JAMB: Extending the frontiers of reform

The successful and virtually hitch free conduct of this year’s UTME across the country seems to have been an anti-climax judging from the unusually calm response from the general public and the media.
It is a far cry from the frenzied chatter of critics, complainants and allied wailers that has regularly swamped the JAMB outing like an annual plague, much of which was justified.
The appointment of Professor Ishaq Oloyede as Registrar two years ago and the series of introspective sanitation exercises against endemic operational plagues he launched literally took JAMB to the cleaners, throwing up all the dirty linen for public opprobrium.
The professor did the needful without fear or favour but with a daring determination to demystify the unfathomable by dint of curative innovation and street wise scuttling of exam malpractices.
Simultaneously, the technological templates were reviewed and upgraded solely for the enhanced convenience of the candidates and strengthened integrity of the processes.
The cumulative impact of the Oloyede crusade in JAMB highlighted the reassuring reality of potent possibilities for far-reaching corrective interventions in the notoriously dysfunctional and corrupted public service institutions by meticulous selection and purposeful deployment of requisite chief executives with a track record of impactful leadership.
It was a remarkable instance of a one-man-riot squad successfully carrying out the administrative equivalent of exorcism on a bedeviled institution to the satisfaction of a hitherto pessimistic public.
The challenge is to garner the consistency of commitment and sincerity of purpose to search, identify and deploy such caliber of not-so-rare professionals and bureaucrats like Professor Oloyede whose trail-blazing legacies as VC UNILORIN remain immune to deterioration and drift.
The seemingly low-keyed acknowledgement of the high-grade hitch free conduct of this year’s UTME by the Oloyede-led JAMB actually signifies the calmness of contentment and quiet submission to excision of abnormality and inequity within the hitherto cynical, agitated and culpable community of stakeholders wallowing at the inherent excesses and inadequacies of the institution.
The absence of the usual post-examination hysteria of dissatisfaction is therefore an indication of the burden of responsibility attached to leadership positions in determining the quality of service and level of performance of public service institutions.
The crux of the matter however is the “life expectancy” of the phenomenal corrective reforms and innovative initiatives for preserving the credibility and integrity of JAMB and its examinations.
Though these landmark achievements are almost exclusively attributable to the leadership of Professor Oloyede and though the humble academic administrator would always cite the supportive input of his management team, there is valid cause for concern as to the immunity acquired by JAMB against post-Oloyede relapse.
Mercifully, the reformist professor’s tenure is just half way into a first term and he is most certainly qualified for an anticipatory approval of a second term and he can be trusted to extend the frontiers of his spectacular success into unexplored areas of further refinements of conduct of examinations! So perhaps we can confidently declare JAMB as being extricated from the ranks of irredeemable public institutions in the education sector.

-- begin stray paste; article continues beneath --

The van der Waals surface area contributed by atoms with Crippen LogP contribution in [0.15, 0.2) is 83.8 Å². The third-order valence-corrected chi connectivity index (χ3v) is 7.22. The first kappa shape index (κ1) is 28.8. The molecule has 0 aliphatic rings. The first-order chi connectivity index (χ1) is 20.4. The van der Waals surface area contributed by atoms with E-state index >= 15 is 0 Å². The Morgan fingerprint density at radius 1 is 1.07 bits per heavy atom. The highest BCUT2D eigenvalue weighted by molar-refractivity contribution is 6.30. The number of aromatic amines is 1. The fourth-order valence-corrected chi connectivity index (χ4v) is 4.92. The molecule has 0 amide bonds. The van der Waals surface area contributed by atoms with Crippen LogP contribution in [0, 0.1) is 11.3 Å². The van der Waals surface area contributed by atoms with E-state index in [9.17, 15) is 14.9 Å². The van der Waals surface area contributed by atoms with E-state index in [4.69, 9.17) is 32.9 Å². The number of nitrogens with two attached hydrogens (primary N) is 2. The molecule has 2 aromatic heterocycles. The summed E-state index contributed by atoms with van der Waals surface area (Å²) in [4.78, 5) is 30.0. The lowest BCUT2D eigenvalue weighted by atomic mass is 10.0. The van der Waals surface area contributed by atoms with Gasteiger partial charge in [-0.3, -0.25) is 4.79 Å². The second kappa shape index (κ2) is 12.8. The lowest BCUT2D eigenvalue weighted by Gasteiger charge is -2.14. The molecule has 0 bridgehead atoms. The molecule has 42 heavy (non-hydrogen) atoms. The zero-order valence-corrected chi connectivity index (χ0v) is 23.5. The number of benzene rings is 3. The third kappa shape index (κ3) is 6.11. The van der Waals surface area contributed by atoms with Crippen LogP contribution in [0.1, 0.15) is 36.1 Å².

Instructively however in the process of reclaiming JAMB from various ills, the contaminating contributions of various stakeholders and related institutions were unceremoniously exposed.
In particular, there were more than sufficient implicating grounds for putting the universities and other tertiary institutions as well as the secondary schools and related institutions who churn out the shockingly unqualified but intelligently dishonest candidates for UTME into the dock for Oloyede-type exorcism.
Indeed the nation’s entire education sector would benefit tremendously from the dispassionate and professionally-motivated review and reform process with the same nationalistic objectives applied to JAMB so effectively.
The crucial importance of the education sector in determining the ultimate potentials of a nation to meet and exceed its peoples’ expectations and attain a distinctive stature of progress and development relevant for humanity’s continued sustenance cannot be downplayed.
Thus far we seem to be tottering on a tortuous treadmill of disarticulated goals and aspirations, rarely connecting with the feasible or functional formula for desired outcomes.
As basic education lies crippled in avoidable decay and deficiencies, secondary education is a mere conveyor belt of rat-racing students to universities that crown their desperation for certification with non-academic laxity.
The result is now lamented to have deteriorated from unemployed to unemployable graduates.
It is therefore pertinent not only to begin a vigorous but vigilant manhunt for the likes of Professor Ishaq Oloyede who have distinguished themselves as dispassionate and dedicated in upholding professional as well as ethical standards of service to the country in all critical areas of national endeavour, beginning with education and deploying them meticulously and meritoriously to specific institutions where their influence will be transformative.
In the meantime, can we crave the indulgence of Professor Ishaq Oloyede to help the process of much needed national reform by producing a comprehensive blueprint of recommended remedies for the major maladies afflicting public service institutions in the education sector, now that he has satisfactorily exorcised the evil spirits of snakes, students, sorcery and science from the management and operations of JAMB? Danbarewa writes from Kaduna

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